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  • Lily St, East Legon, Accra, 00233, Ghana
  • +233-(0)30-397-2775

Presentation On Obstetric Fistula

Definition of obstetric fistula:

Obstetric fistula  is childbirth injury that occurs in a woman when there is  hole created in between the rectum and the urinary bladder  as a result of prolong labour leaving the woman to be incontinent of urine or feces or both mostly through both urinary and anal passages. The abnormal communication between the vagina and either the bladder anteriorly or the rectum tract posteriorly. It is a complication of childbirth and occurs due to prolonged childbirth most especially in teenage expectant mothers.

Symptoms of obstetric fistula include:

  • Flatulence, urinary or fecal incontinence, which may be continual or only happen at night.
  • Foul-smelling vaginal discharge.
  • Repeated vaginal or urinary tract infections.
  • Irritation or pain in the vagina or surrounding areas.
  • Pain during sexual activity.
  • Infection and inflammation of the genital area resulting in irritation or pain
  • Intense pain during sexual activity

Classification based on the location of the obstetric fistula:

  • Vesico-vaginal fistula: fistula that connects the urinary bladder and vagina which allows urine to keeps leaking out of the vagina
  • Recto- vaginal fistula: fistula that connects the rectum and vagina which allows foul smelling discharge leaks out. Gas may also be discharged.

Causes of obstetric fistula:

Obstetric fistula is usually a problem of underdeveloped countries and is commonly caused to due prolonged, unattended labor. Other possible causes of vaginal fistula include:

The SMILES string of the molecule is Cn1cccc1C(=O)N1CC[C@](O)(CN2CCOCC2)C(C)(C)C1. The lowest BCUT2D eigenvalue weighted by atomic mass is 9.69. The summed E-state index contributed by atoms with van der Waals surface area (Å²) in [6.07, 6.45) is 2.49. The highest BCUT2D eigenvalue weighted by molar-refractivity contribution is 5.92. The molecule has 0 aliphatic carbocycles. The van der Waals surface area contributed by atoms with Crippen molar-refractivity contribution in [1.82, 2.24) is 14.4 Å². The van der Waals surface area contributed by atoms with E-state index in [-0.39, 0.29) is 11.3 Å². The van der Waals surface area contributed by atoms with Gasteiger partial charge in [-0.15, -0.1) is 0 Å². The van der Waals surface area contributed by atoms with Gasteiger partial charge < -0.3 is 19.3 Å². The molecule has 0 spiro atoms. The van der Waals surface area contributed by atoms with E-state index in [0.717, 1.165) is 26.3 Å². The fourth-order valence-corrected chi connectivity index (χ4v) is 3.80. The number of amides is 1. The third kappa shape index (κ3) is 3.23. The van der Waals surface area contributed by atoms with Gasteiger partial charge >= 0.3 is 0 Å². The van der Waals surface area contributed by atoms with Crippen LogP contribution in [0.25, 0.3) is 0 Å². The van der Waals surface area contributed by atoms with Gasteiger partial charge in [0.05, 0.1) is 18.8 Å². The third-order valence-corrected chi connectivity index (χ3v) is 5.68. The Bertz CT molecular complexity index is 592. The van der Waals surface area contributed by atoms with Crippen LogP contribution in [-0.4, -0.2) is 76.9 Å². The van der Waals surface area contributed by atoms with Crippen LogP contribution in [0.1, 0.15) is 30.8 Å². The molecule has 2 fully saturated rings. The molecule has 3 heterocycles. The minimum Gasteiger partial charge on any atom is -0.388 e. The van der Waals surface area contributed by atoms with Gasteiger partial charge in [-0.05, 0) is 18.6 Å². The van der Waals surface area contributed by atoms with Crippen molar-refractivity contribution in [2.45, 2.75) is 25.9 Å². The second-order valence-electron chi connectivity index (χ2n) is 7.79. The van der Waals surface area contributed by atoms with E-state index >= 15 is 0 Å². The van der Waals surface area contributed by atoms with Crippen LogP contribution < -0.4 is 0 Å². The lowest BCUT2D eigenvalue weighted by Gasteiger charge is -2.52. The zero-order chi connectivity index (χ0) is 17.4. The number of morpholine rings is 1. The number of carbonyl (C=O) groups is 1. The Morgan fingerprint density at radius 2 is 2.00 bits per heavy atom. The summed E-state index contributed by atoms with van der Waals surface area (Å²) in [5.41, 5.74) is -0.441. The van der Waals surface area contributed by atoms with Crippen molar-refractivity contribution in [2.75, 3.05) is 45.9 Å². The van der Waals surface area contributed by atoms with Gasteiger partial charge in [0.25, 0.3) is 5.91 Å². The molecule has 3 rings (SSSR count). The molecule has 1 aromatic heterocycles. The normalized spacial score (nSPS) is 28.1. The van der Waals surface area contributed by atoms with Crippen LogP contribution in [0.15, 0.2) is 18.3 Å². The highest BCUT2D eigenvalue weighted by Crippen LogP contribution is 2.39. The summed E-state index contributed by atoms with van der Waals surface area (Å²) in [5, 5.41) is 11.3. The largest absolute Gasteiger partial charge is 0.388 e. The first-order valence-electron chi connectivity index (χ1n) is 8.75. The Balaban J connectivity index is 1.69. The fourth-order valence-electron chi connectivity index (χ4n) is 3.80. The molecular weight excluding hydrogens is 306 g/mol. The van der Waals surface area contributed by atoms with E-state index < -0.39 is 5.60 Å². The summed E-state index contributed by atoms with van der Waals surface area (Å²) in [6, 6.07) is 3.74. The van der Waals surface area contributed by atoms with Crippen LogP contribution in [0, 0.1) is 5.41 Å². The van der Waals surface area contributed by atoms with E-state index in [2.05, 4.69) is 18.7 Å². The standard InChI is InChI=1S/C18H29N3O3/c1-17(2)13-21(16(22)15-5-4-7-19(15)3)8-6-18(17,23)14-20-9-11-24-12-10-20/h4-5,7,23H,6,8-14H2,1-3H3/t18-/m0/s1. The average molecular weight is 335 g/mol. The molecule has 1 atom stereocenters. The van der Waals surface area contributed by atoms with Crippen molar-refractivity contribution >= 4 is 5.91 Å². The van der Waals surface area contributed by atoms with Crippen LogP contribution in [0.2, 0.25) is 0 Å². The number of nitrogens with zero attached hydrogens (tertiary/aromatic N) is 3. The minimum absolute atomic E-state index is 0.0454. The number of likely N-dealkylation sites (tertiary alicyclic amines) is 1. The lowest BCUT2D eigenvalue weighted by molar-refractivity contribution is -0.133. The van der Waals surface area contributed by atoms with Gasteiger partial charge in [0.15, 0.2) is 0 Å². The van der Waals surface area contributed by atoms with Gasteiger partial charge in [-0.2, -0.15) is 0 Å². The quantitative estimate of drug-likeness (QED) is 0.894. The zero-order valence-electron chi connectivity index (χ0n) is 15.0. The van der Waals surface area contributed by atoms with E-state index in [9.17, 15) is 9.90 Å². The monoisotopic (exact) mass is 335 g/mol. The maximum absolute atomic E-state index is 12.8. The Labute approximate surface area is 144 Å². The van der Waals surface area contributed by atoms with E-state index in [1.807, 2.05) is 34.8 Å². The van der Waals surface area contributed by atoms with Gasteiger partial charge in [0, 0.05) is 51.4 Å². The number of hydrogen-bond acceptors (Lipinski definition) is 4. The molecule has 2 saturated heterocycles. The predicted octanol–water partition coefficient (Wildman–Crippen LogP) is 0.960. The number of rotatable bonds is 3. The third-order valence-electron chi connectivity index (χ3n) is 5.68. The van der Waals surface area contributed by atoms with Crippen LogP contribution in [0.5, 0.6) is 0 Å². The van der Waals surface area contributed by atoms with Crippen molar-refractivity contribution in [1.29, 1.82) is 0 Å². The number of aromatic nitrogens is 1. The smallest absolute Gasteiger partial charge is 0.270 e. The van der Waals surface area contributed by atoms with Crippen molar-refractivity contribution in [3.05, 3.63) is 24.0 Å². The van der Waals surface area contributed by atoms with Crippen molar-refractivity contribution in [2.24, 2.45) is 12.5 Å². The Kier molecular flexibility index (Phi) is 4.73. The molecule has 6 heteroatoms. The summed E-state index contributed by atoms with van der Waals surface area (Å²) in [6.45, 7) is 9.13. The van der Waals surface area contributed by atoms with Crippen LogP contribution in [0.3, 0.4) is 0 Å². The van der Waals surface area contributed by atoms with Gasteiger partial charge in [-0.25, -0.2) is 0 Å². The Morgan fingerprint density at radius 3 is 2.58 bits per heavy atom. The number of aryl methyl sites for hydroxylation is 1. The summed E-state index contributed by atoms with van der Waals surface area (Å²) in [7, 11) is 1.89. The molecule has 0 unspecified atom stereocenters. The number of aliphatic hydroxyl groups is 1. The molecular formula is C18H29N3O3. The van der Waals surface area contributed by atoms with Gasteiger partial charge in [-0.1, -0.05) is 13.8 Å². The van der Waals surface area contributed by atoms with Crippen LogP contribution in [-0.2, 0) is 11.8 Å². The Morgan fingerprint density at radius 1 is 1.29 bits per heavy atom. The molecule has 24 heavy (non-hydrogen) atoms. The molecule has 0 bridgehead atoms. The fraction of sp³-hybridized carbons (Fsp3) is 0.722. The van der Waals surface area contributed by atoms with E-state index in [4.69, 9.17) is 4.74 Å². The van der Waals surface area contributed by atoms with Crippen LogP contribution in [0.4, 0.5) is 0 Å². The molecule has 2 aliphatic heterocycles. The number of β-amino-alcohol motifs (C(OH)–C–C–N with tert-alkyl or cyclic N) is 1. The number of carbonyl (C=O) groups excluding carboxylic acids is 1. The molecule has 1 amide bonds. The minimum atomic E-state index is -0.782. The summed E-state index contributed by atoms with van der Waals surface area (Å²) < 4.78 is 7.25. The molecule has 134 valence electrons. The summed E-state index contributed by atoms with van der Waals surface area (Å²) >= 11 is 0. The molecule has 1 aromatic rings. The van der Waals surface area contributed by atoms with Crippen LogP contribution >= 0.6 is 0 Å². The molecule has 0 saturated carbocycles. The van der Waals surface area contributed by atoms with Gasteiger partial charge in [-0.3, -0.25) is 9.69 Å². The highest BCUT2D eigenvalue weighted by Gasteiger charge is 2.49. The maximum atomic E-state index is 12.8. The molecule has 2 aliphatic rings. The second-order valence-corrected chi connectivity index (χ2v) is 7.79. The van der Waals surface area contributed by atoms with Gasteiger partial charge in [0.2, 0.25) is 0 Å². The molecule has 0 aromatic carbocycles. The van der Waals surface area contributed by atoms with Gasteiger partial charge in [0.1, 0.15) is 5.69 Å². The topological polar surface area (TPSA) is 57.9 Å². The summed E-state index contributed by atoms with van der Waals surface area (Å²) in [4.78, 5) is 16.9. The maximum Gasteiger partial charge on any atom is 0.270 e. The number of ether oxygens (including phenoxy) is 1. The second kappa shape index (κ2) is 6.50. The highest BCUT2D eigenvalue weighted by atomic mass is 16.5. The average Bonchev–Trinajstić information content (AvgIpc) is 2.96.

• Poorly performed abortions
  • Use of episiotomy and forceps during labor
  • Pelvic fracture, resulting in a difficult labor
  • Cervical cancer therapy with radiation
  • Inflammatory bowel disease like ulcerative colitis, crohn’s disease
  • Sexual abuse or rape
  • Trauma during surgery of vagina, perineum, anus or rectum

There are several indirect risk factors that can end up in causing the obstetric fistula. Some of the risk factors are:

  • Poverty: most of the impoverished countries can lack adequate medical infrastructure. They lack of proper medical professionals, medical care and infrastructure to take care of a woman in labor.
  • Malnutrition: lack of proper nutrition to the mother makes her vulnerable to diseases. Stunted growth during the growing years of the woman is the result of malnutrition and is associated with underdeveloped pelvic bones. The weak and underdeveloped bones can increase the risk of difficult labor and consequently of obstetric fistula.
  • Lack of information: lack of information about maternal health, family pressures about waiting for a normal labor and other complications that may arise during home-births can contribute to the risk factors of developing obstetric fistula.
  • Early marriages and childbirth: in under-developed countries like sub-Saharan Africa, many girls are married off as soon as they attain menarche. This is due to the socio-economic factors where the girls are “sold” in marriage for a price. This leads to early childbirth when the girl’s tissues are not ready to take in the pressure. The tragic part is that once these girls develop obstetric fistula, they are shunned by the family and society.